Kidney Care Appeal

Importance of Kidney Disease

Image of a section cut through a healthy human kidney

Kidney disease is an urgent problem both nationally and worldwide. Our kidneys are vital organs which filter and clean our blood and excrete toxins, waste products and excess water as urine. People develop kidney disease for a wide variety of reasons. Sometimes it happens suddenly, and sometimes it comes on slowly over a period of time. Many people with mild kidney disease feel well, but in some people the kidneys get progressively worse and degenerate into badly scarred "end-stage" kidneys which no longer perform their normal function. When this happens the patients become more and more ill as toxins accumulate in their blood.

Image showing a badly scarred diseased human kidney

When the kidneys stop working completely, the patient needs a kidney transplant or dialysis treatment to keep them alive. Although dialysis treatment does some of the work of the kidneys, people on dialysis have lifestyle restrictions, and are more likely to develop a number of other medical problems such as heart disease.

Kidney disease - an urgent national and international problem

  • Apart from clearing the blood of toxic waste, kidneys play a vital role in the control of our blood pressure, our bones' integrity, our cardiovascular and immune function, and production of red blood cells to carry oxygen round the body.
  • Common causes of kidney failure in the UK are hypertension (high blood pressure) and diabetes.
  • At the end of 2004, some 1 783 000 people worldwide were undergoing treatment for End-Stage Kidney Failure. Of these, around 1.4 million were receiving some form of dialysis treatment.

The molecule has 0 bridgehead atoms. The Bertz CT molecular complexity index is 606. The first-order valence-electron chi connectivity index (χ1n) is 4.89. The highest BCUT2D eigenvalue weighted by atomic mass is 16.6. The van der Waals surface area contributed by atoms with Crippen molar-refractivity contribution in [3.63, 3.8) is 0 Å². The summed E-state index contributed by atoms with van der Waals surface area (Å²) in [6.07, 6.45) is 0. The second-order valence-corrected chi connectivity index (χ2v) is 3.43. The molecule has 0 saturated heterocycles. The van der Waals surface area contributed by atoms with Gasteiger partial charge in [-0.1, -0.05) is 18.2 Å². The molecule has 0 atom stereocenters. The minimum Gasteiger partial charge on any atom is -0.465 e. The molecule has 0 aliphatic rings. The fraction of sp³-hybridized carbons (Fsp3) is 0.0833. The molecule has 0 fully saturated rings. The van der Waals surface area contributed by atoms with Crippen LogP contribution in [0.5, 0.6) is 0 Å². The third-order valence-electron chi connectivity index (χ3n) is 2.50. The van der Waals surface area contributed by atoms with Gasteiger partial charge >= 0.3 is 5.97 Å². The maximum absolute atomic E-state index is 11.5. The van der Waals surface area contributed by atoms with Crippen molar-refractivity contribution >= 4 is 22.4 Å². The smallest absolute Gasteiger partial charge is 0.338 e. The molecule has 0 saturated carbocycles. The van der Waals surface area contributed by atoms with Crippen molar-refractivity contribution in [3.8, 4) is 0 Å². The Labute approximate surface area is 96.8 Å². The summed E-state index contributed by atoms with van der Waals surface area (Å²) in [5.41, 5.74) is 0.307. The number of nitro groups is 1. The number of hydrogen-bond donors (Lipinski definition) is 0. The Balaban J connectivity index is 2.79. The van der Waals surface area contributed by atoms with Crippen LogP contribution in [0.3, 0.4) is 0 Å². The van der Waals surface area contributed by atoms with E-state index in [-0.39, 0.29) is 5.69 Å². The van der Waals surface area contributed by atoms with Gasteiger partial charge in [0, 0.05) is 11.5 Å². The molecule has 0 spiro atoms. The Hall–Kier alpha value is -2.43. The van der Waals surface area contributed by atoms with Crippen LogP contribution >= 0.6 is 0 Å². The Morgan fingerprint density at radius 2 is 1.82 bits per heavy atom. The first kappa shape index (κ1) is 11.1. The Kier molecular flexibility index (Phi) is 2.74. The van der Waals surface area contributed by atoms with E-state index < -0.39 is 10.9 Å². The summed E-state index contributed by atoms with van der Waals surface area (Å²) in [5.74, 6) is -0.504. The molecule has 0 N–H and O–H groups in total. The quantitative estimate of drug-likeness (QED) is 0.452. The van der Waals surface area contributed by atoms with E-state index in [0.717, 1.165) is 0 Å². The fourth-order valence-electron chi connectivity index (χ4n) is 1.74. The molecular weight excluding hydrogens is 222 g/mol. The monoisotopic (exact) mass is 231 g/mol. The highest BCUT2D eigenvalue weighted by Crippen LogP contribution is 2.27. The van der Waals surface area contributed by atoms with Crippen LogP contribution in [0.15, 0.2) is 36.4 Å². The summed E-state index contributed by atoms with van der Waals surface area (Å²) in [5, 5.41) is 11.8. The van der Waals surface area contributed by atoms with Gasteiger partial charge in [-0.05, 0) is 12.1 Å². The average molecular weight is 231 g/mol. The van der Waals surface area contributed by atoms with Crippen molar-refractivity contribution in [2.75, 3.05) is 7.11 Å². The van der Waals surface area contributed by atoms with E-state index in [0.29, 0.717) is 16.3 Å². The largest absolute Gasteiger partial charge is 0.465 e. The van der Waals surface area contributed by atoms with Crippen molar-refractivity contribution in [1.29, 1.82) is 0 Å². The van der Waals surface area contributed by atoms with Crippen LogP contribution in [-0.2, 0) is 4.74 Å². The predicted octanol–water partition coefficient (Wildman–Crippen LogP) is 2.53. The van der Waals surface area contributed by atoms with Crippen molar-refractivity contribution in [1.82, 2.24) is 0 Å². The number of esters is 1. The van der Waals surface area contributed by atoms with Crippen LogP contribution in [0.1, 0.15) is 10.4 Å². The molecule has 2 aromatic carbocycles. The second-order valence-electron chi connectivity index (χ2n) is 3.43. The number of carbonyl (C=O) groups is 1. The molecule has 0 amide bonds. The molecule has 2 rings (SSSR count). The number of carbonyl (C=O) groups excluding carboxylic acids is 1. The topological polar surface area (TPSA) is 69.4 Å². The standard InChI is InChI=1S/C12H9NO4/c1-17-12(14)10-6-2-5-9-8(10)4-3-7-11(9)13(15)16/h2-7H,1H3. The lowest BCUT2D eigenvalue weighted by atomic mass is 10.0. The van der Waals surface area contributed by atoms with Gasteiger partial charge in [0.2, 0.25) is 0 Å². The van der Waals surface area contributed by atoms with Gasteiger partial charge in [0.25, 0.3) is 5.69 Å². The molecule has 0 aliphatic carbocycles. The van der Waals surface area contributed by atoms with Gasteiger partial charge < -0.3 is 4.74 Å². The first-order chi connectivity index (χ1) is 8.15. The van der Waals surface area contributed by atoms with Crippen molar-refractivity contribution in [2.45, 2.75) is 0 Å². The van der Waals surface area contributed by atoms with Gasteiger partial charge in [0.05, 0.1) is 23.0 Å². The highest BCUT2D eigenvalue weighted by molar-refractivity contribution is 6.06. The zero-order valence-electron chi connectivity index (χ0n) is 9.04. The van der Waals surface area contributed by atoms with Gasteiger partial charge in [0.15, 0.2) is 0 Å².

• The number of patients with End-Stage Kidney Failure increases every year by about 4 to 6 %. In the UK alone the number of patients on kidney replacement therapy rose from 7 500 in 1982 to 41 776 in 2005.
  • In Leicestershire the number of patients on dialysis or with a kidney transplant has risen from 975 in 2000 to 1 430 in 2005, a rise of 47 %.
  • The annual cost of treatment for each dialysis patient is £30 000.
  • 3% of the NHS budget is spent on kidney failure services.
  • The number of patients on the UK waiting list for a kidney transplant is increasing every year. Around 1 800 kidney transplants were carried out in the UK in 2006, but there are 7 000 patients on the official kidney waiting list, and an estimated additional 14 000 people who could benefit from a transplant.
  • Patients on dialysis are at high risk from cardiovascular diseases (heart failure, myocardial infarction, stroke, or vascular disease leading to amputation). Their life expectancy is worse than in some aggressive forms of cancer.
  • A 35 year old patient on dialysis has the same life expectancy as a 75 year old adult with healthy kidneys.

Your support can make possible the research that will stop all this

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UPDATED: 30th March 2009
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